Wanted: Ideas to help manage a neurotic, barking dog

Have you seen the bumper sticker, "I was rescued by my rescued dog?" Neither have I, but I'm keeping my eye out.

I have from reliable source that it's out there. It seems to me the Humane Society should use that phrase in a fundraiser. Maybe they already do. I'd be willing to lend them a photo of our pooch who, as my husband put it at the time, "won the lottery" when he left that Human Society sick bay and came to live with us.

You may remember Toby. I've written about this dog before — cute, but in a bad-hair-day way. I've used the word "neurotic" to describe him, but that may be under-reporting.

Here's the relevant moment in this particular Toby story. My husband and I are taking a lovely afternoon walk with "our" dog when a complete stranger comes up to us and asks, "Is that the dog that refuses to walk on wooden floors?"

I tell the observant woman, "Well, Toby will occasionally walk across a wooden surface on his tippy-toes." My hubby groans.

Toby is in the proverbial dog house with "our" husband right now, so I thought I would write a column about Toby's most endearing attributes and try to get things back on track. For example, a dog on tippy-toes; now that's pretty darn cute.

Repositioning Toby more positively is difficult. His out-of-the-ordinary behaviors are intensifying. For instance, he would not eat at all for a very long time, and when he started again, he'd eat only eggs (well-scrambled and cooled; no salt). We went through a lot of eggs. But he tired of eggs and now eats only if his glass plate (my mother's china) contains Newman's Own organic turkey and brown rice blend, cut into very small chunks and laid around the plate in a circular fashion with at least one inch separating each piece. And lately he'll eat only if the plate is held up close to his face at a 45-degree angle so he can lick uphill. He has a very small mouth, you see.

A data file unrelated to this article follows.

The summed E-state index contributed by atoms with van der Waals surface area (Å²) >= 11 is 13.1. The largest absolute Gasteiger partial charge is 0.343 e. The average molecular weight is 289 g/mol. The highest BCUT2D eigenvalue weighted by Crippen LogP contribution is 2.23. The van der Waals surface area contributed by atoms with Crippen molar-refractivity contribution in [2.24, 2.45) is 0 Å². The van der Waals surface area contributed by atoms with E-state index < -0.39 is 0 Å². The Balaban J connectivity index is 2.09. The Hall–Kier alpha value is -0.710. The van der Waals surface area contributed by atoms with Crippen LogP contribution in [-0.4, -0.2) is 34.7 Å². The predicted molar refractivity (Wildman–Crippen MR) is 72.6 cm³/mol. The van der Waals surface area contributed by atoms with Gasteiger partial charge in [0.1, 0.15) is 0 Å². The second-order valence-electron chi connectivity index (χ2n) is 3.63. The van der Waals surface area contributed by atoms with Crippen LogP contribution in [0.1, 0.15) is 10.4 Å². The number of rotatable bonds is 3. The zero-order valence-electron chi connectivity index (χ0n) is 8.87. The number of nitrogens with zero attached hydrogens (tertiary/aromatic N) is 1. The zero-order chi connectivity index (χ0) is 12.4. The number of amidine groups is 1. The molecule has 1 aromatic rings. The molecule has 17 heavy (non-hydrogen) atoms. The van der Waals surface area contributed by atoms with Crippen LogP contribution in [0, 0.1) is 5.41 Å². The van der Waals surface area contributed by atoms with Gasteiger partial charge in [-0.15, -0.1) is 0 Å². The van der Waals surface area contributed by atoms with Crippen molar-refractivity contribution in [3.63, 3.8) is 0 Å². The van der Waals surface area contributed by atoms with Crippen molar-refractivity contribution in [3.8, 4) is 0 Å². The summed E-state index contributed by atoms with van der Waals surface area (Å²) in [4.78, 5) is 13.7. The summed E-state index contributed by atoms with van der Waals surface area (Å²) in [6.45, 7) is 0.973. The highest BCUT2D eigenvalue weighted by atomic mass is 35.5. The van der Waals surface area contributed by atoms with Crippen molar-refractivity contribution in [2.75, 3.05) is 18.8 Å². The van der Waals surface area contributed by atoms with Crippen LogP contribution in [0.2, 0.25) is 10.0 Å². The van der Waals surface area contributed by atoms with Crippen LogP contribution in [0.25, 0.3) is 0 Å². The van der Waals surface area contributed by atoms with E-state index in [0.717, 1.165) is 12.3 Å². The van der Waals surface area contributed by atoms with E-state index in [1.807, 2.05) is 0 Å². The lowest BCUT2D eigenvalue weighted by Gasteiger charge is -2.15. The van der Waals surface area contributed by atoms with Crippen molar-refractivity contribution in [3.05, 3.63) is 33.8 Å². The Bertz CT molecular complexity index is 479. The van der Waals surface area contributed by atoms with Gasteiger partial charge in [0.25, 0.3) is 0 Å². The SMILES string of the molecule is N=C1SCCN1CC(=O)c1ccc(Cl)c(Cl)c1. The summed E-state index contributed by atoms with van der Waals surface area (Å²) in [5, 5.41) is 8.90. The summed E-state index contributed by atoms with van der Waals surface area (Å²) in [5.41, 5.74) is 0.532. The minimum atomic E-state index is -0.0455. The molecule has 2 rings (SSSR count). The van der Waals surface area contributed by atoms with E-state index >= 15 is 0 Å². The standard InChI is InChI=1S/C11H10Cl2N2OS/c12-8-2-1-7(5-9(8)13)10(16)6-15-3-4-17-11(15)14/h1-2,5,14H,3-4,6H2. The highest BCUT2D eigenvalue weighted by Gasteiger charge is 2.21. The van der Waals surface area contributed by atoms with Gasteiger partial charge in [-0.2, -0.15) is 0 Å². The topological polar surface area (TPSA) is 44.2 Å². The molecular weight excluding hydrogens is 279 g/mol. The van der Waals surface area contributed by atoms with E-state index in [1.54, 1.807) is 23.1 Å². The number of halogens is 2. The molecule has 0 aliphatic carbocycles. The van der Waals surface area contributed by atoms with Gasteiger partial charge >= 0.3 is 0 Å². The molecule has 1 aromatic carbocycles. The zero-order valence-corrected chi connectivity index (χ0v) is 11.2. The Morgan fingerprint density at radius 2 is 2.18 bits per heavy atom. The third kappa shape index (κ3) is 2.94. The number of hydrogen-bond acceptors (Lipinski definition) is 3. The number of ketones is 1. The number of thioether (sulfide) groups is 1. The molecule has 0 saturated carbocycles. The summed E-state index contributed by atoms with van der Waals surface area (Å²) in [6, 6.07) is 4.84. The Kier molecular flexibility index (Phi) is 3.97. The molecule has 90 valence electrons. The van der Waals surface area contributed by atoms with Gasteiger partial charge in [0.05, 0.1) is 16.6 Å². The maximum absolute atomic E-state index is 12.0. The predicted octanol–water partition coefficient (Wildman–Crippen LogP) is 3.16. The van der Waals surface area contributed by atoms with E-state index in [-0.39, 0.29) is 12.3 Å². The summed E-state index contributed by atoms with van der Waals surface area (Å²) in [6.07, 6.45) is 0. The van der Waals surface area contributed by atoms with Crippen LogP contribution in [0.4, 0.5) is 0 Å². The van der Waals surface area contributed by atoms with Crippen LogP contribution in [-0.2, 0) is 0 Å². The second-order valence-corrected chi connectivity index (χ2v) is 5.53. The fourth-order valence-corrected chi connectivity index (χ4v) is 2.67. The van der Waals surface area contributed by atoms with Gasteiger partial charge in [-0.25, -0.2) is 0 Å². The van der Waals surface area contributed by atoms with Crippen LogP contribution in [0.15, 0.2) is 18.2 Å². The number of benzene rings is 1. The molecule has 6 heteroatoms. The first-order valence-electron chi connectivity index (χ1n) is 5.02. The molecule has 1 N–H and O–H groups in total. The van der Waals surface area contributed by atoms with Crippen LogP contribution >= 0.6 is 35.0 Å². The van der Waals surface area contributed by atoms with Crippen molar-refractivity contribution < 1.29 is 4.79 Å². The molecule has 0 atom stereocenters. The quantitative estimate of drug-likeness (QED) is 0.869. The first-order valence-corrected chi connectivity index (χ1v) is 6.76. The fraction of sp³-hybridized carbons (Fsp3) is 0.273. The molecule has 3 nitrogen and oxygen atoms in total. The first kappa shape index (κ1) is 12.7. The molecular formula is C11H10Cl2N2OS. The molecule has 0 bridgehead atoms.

But out of that small mouth come the sharpest, most irritating barks. Lately, the slightest outside noise, or a sense that a visitor is within 20 feet of the house, makes him go into near-convulsive barking. Now you see why my husband is upset.

If you're a hearing-aid wearer, you know that high-pitched sounds (or crinkling paper) are almost painful. I know that because I wear my hearing aids. My husband does not wear his hearing aids very often — well, to be truthful, my husband does not wear them at all. And when he sees me cringe at Toby's barking, he probably never will. Not good.

When I've written about Toby before, I've received ideas about managing specific behaviors. I welcome more.

Yes, we have a citronella bark collar. We've explored "dog shrinks." Yes, I've used massage (on both my spouse and the dog). We're consistent, for the most part, in how we relate to this dog. OK, my husband is. I'm fairly random.

Just let your creative juices flow on this problem if you have the time — any ideas? Think of it as a holiday gift to the woman who writes columns about her dog all the time. Think of it as marital counseling.

Sharon Johnson is a retired Oregon State University associate professor emeritus.

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